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Give injuries the one-two punch.

Safety tips for Tae-Bo and other martial arts enthusiasts

Have you kicked your way into the latest exercise craze? If not, the hype surrounding this workout might reel you in. Tae-Bo, generically known as aerobic kickboxing, offers an intense cardiovascular workout. It integrates aerobics, kickboxing, Tae Kwon Do and self-defense, and sets them to the fast beat of techno-music.

Coined "The Future of Fitness," Tae-Bo has become one of the hottest fitness trends in recent years. Heavy advertising campaigns, celebrity endorsements and some strong statistics--Muscle and Fitness magazine rated aerobic kickboxing as the No. 1 calorie burning exercise compared to other aerobic workouts--have caused an explosive demand for aerobic kickboxing classes in health facilities across America. And while experts are excited about this new interest in fitness, they warn you to consider safety before you jump on the bandwagon.

Seven-time national karate champion Billy Blanks is responsible for all the excitement. His home video series, promoted through a nationally run infomercial, promises "to get you in the best shape of your life," with a money-back guarantee. Although the Tae-Bo Website (www.taebo.com) advises beginners to limit participation to three times a week and get a physician's approval, it doesn't tell you that participants run the risk of--as with any other high-impact exercise--musculoskeletal injuries. Also, aerobic kickboxing may cause you to use your body in unfamiliar ways. "When you do typical exercises like running, you're basically staying on one plane. But kicks are almost a three-dimensional exercise. Therefore you should go slow," explains Dr. Joe Estwanik of the Sports Science Center in Charlotte, North Carolina. "The wrong move or repetitive stress can lead to muscle injury, tendonitis or joint inflammation."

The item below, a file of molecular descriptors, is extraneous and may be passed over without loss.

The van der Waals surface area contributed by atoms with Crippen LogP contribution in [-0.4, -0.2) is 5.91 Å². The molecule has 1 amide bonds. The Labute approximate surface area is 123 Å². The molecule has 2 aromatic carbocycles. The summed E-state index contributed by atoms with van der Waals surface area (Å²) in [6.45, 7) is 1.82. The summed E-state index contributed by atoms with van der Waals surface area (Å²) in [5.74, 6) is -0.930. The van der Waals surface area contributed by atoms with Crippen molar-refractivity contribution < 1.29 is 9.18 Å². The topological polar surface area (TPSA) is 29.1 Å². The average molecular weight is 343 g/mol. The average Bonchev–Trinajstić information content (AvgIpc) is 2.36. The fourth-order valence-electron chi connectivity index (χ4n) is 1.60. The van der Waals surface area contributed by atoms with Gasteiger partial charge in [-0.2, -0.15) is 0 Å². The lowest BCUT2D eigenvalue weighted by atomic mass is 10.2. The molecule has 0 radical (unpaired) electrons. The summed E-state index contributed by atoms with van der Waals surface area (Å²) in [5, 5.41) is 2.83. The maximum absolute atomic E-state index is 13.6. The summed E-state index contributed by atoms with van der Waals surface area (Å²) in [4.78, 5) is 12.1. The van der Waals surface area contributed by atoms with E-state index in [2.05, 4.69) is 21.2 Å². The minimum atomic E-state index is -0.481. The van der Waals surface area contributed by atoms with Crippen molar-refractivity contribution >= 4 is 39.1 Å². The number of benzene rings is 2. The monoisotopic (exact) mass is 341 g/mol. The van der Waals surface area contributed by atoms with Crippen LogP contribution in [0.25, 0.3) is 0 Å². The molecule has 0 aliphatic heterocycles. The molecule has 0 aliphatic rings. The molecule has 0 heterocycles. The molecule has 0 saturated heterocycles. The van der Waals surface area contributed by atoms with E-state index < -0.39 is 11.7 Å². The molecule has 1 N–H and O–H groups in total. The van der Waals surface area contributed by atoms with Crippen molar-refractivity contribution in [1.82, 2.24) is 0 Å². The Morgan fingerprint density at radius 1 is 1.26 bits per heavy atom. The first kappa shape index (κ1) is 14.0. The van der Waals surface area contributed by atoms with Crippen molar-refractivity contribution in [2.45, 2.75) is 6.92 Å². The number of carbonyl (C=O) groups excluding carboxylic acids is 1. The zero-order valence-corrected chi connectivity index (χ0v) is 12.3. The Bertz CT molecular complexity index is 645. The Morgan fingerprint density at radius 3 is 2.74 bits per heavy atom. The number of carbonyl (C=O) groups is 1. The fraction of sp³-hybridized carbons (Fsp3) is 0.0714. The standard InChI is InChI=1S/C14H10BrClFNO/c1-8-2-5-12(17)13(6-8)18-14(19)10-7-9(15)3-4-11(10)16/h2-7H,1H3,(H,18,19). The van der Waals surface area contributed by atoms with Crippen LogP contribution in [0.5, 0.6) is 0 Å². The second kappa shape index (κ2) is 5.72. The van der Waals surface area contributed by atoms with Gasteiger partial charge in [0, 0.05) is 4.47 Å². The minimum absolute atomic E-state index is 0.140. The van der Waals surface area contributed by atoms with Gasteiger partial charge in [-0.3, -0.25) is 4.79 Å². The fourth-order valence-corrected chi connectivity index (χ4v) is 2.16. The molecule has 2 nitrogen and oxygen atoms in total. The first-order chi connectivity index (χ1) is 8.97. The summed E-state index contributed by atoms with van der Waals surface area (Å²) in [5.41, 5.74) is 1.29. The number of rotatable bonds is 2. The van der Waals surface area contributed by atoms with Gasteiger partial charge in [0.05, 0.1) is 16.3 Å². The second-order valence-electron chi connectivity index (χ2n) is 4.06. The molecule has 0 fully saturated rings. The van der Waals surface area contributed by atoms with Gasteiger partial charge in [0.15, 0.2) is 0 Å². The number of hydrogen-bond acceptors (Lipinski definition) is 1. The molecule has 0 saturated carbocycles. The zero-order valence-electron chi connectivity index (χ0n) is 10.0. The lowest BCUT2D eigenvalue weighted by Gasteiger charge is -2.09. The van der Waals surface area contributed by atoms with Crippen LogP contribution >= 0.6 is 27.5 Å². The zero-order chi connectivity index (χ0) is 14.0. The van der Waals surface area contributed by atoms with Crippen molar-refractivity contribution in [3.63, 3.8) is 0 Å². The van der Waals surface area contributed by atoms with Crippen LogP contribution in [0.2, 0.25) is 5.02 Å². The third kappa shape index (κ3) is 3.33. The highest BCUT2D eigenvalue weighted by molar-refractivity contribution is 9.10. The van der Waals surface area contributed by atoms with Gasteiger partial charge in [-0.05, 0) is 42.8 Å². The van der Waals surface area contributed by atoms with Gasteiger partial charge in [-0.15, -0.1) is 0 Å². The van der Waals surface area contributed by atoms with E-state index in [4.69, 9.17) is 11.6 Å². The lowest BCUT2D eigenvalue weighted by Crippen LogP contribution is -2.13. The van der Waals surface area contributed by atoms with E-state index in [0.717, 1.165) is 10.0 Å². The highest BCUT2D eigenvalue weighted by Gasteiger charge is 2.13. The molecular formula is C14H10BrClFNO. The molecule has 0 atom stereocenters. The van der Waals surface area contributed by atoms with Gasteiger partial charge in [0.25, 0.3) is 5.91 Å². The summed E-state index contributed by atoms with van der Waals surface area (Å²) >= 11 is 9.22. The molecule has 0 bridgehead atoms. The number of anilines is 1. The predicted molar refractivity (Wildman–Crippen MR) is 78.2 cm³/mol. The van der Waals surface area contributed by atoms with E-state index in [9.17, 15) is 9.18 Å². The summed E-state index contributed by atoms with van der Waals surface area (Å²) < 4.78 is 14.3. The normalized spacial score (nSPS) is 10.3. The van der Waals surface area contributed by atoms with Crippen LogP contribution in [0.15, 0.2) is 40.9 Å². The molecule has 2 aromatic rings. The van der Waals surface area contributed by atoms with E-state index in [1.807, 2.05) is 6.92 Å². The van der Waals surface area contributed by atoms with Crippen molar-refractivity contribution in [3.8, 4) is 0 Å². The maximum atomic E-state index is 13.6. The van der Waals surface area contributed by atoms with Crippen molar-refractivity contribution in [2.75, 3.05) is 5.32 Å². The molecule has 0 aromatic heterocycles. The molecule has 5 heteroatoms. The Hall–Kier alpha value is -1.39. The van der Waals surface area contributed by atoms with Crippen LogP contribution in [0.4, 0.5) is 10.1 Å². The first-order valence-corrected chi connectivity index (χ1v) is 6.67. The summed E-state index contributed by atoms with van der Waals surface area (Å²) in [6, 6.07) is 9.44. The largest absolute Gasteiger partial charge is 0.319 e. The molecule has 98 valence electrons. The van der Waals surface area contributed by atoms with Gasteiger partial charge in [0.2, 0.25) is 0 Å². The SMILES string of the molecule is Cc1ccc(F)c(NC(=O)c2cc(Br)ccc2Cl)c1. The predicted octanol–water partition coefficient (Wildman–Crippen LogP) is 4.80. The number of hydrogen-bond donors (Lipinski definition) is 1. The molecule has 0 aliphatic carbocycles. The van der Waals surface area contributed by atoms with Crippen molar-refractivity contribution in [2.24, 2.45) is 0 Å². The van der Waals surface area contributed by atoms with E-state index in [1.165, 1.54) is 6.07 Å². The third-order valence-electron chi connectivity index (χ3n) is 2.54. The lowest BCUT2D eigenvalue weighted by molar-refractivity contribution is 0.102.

The American Council on Exercise (ACE) agrees, pointing out that beginners need a solid level of fitness before starting any martial arts workout. According to the ACE's spokesperson, Mark Anders, "Even basic Tae-Bo videos or introductory classes require a moderate level of fitness." Here are some other guidelines for enthusiasts:

* Don't begin an exercise program without a warm-up. "You should get at least a half hour warm-up routine prior to any workout. This lessens the risk of injuries," advises Michael Jhon, a part-time martial arts instructor.

* Don't ignore your body. If you need a break, take one. You shouldn't feel pressured by your own expectations or your exercise group to continue longer than you can handle.

* Don't ignore form. "It's important to do things correctly," Jhon warns. Poor breathing and sloppy kicks can be physically harmful. Also, don't perform high kicks until you get accustomed to the routine and build up flexibility. In addition, don't lock your joints when you throw punches or kicks.

* Don't wear weights or hold dumbbells when throwing punches. "That's too much stress on your joints," Anders cautions. "Although some people think weights give them an extra workout, it's really not a good idea. It's dangerous."

* Don't sign up for a class without making sure the instructor is properly certified. "Regardless of the form of exercise, you want to know that the individual leading the class knows what the risks are for injury or cardiovascular stress," explains Ann Partlow, director of certification for the American College of Sports Medicine (ACSM). You can call 317-637-9200 to verify ACSM certification.

* Don't be disappointed if you don't get the results you expect. Although Tae-Bo should enable participants to burn 500 to 800 calories an hour, far more than the 300 to 400 calories shed during a one-hour aerobics class, each person is different. So don't be alarmed if your exercise buddy drops pounds faster than you do.

FOR YOUR INFORMATION

Are you at risk?

According to the American Optometric Association, nearsighted African American males are more at risk than whites or females for juvenile onset open-angle glaucoma (JPAOG)--especially if glaucoma runs in the family. This rare form of glaucoma typically strikes between the ages of three and 40. If you're at risk for JPAOG and have a family history of glaucoma, tell your optometrist and get thorough eye exams annually.

--M.R.B.
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Title Annotation:safety tips for Tae-Bo and other martial arts enthusiasts
Author:Brown, Monique R.
Publication:Black Enterprise
Article Type:Brief Article
Date:Sep 1, 1999
Words:675
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